Stocks Slide After S&P Cuts U.S. Outlook
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The markets ended the day deep in the red after Standard & Poor's cut its outlook for U.S sovereign debt.
The Dow Jones Industrial Average was off 140 points, or 1.1%, to 12,202, the S&P 500 fell 14.5 points, or 1.1%, to 1,305 and the Nasdaq Composite slipped 29.3 points, or 1.1% to 2,735. The FOX 50 slid 7.9 points to 917.
Standard and Poor's affirmed its AAA rating for U.S. sovereign debt, but adjusted its long-term outlook from stable to negative, meaning there is at least a 33% chance that company will downgrade the country's long-term credit rating.
The credit-rating firm cited "very large [U.S. government] budget deficits and rising government indebtedness" in making its decision.
"We believe there is a material risk that U.S. policymakers might not reach an agreement on how to address medium and long-term budgetary challenges by 2013," the ratings agency said in a press release.
The news spooked the markets, sparking broad losses.
“A downgrade by S&P is the first step in a series of steps that could have catastrophic effects of the cost of doing business domestically and globally,” said Peter Kenny, managing director at Knight Capital Group.
“If there is a downgrade at any point ... it could be very debilitating.”
Echoing Kenny's concern, Pavlina Tcherneva, an economics professor at Franklin and Marshall College, said "a potential downgrade will pressure the U.S. government to force even more aggressive austerity policies."
However, Tcherneva notes it would be very unlikely for the U.S. to default on its debt -- unless Congress fails to extend the debt limit -- because of its ability to issue currency.
"The [Federal Reserve], in coordination with the Treasury, always guarantees government debt," she said.
The price of long-term U.S. government debt fell following the announcement as traders priced in an increased level of risk, but then swung into positive territory hours later. The yield on 10 and 30-year Treasury bonds, which moves inversely to the price, slipped slightly.
The VIX, which is gauge of stock market volatility, lurched as much 21% higher. Gold prices pared losses and traded higher as traders sought-out the safe-haven asset. The metal gained $7.00, or 0.47%, to $1,492 a troy ounce.
Energy issues such as Chevron (NYSE:CVX) and Schlumberger (USE:SLB) performed the worst on the day.
European markets slid to a three-week low Monday amid concerns the sovereign debt crisis that has hit several euro zone countries would worsen. Indeed, the euro fell 1.3% against the U.S. dollar on fears Greece could default on its debt.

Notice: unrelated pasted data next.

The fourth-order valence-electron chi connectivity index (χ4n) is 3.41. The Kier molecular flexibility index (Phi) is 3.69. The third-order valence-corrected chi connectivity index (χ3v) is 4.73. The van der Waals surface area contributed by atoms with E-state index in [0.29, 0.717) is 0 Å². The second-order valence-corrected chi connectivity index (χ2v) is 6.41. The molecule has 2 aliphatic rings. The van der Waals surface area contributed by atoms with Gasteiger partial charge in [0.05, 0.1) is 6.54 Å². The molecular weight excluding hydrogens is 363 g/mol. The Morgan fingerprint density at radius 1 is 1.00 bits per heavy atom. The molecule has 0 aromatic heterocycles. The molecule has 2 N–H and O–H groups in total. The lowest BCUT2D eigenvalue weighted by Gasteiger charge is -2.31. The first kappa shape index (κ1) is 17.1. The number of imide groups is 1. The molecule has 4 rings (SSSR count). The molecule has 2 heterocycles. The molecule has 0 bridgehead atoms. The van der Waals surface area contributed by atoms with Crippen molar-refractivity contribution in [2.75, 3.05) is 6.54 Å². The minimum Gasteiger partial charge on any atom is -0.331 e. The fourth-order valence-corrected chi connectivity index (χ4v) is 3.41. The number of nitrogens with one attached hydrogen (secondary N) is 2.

Traders were also keeping a close eye on corporate earnings.
Citigroup (NYSE:C) unveiled first-quarter profits of 10 cents a share, or $3 billion, beating analysts' calls for earnings of 9 cents a share. However, the banking-giant's revenues fell 22% to $19.7 billion, missing expectations of $20.55 billion.
Eli Lilly (NYSE:LLY) said its first-quarter profits fell 15% to $1.24 a share, excluding one-time charges -- beating Wall Street's forecast of $1.17.
In energy markets, oil prices were off more than $3.00 last week amid concerns high-prices would crimp demand for crude. However, prices are still up 17% from the beginning of 2011.
Light, sweet crude settled lower by $2.54, or 2.3%, to $107.12. Prices at the pump have topped the $4 a gallon level in six states and the nation's capital as upward pressure in the futures markets has made its way into the consumer market. A gallon of gas costs $3.83 on average nationwide, up from $3.54 last month and $2.87 last year, according to the AAA Fuel Gauge Report.
Even as fears of a supply disruption roiled the energy market in recent weeks, Saudi Arabia -- the world's largest oil exporter -- cut oil output by 800,000 barrels per day, citing soft demand for crude.
On the mergers and acquisitions front, Johnson and Johnson (NYSE:JNJ) is considering acquiring medical-device maker Synthes in a deal that could be worth as much as $20 billion, according to a report by The Wall Street Journal.
Nasdaq OMX Group (NASDAQ:NDAQ) and IntercontinentalExchange (NYSE:ICE) are still actively pursuing an acquisition NYSE Euronext (NYSE:NYX) after the parent of the New York Stock Exchange rebuffed the rival bid. Indeed, Nasdaq has had introductory meetings with the Department of Justice regarding the potential takeover, and could begin formal discussions as early as Monday, sources told FOX Business' Charlie Gasparino.
If Nasdaq/ICE get a nod from regulators, the next step would be securing financing and developing a reverse-termination agreement wherein NYSE would get paid a substantial fee if the deal fell through, the sources said.
General Motors (NYSE:GM) said it plans on raising its prices by $123 per vehicle on average due to rising material costs.
Gap (NYSE:GPS) was cut from 'hold' to 'sell' by Goldman Sachs, sending shares sinking more than 3%.
Amarin's (NASDAQ:AMRN) triglyceride-reducing drug, AMR101, met its primary and secondary goals in a phase 3 trial, sending shares soaring more than 90%.
Community Health Systems (NYSE:CYH) sweetened its offer for Tenet Healthcare (NYSE:THC) from $5 a share in cash and $1 in stock to $6 a share in cash.
The English FTSE 100 was off 2.1% to 5,870, the French CAC 40 fell 2.4% to 3,881 and the German DAX slid 2.1% to 7,027.
In Asia, the Japanese Nikkei 225 edged lower by 0.36% to 9,556 and the Chinese Hang Seng slipped 0.74% to 23,830.